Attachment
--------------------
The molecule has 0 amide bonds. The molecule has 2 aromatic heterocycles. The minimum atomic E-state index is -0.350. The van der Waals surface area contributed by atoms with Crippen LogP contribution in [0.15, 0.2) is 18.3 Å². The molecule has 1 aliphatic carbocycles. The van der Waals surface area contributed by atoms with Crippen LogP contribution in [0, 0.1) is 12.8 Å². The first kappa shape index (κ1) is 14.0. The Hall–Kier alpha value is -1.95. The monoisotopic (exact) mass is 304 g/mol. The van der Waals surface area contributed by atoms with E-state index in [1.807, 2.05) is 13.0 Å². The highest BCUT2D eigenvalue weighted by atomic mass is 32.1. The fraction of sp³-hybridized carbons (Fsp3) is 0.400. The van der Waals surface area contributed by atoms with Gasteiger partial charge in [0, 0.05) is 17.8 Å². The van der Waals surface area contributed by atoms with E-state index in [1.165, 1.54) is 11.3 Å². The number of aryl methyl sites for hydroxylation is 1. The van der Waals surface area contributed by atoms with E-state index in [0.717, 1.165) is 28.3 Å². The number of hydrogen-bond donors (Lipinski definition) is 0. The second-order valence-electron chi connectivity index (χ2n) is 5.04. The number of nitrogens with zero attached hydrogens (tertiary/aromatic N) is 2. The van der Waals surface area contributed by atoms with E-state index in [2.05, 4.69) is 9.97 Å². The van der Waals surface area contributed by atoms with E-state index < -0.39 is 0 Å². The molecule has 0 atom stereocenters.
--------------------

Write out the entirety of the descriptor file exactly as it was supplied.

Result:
The molecule has 0 amide bonds. The molecule has 2 aromatic heterocycles. The minimum atomic E-state index is -0.350. The van der Waals surface area contributed by atoms with Crippen LogP contribution in [0.15, 0.2) is 18.3 Å². The molecule has 1 aliphatic carbocycles. The van der Waals surface area contributed by atoms with Crippen LogP contribution in [0, 0.1) is 12.8 Å². The first kappa shape index (κ1) is 14.0. The Hall–Kier alpha value is -1.95. The monoisotopic (exact) mass is 304 g/mol. The van der Waals surface area contributed by atoms with E-state index in [1.807, 2.05) is 13.0 Å². The highest BCUT2D eigenvalue weighted by atomic mass is 32.1. The fraction of sp³-hybridized carbons (Fsp3) is 0.400. The van der Waals surface area contributed by atoms with Gasteiger partial charge in [0, 0.05) is 17.8 Å². The van der Waals surface area contributed by atoms with E-state index in [1.165, 1.54) is 11.3 Å². The number of aryl methyl sites for hydroxylation is 1. The van der Waals surface area contributed by atoms with E-state index in [0.717, 1.165) is 28.3 Å². The number of hydrogen-bond donors (Lipinski definition) is 0. The second-order valence-electron chi connectivity index (χ2n) is 5.04. The number of nitrogens with zero attached hydrogens (tertiary/aromatic N) is 2. The van der Waals surface area contributed by atoms with E-state index in [2.05, 4.69) is 9.97 Å². The van der Waals surface area contributed by atoms with E-state index < -0.39 is 0 Å². The molecule has 0 atom stereocenters.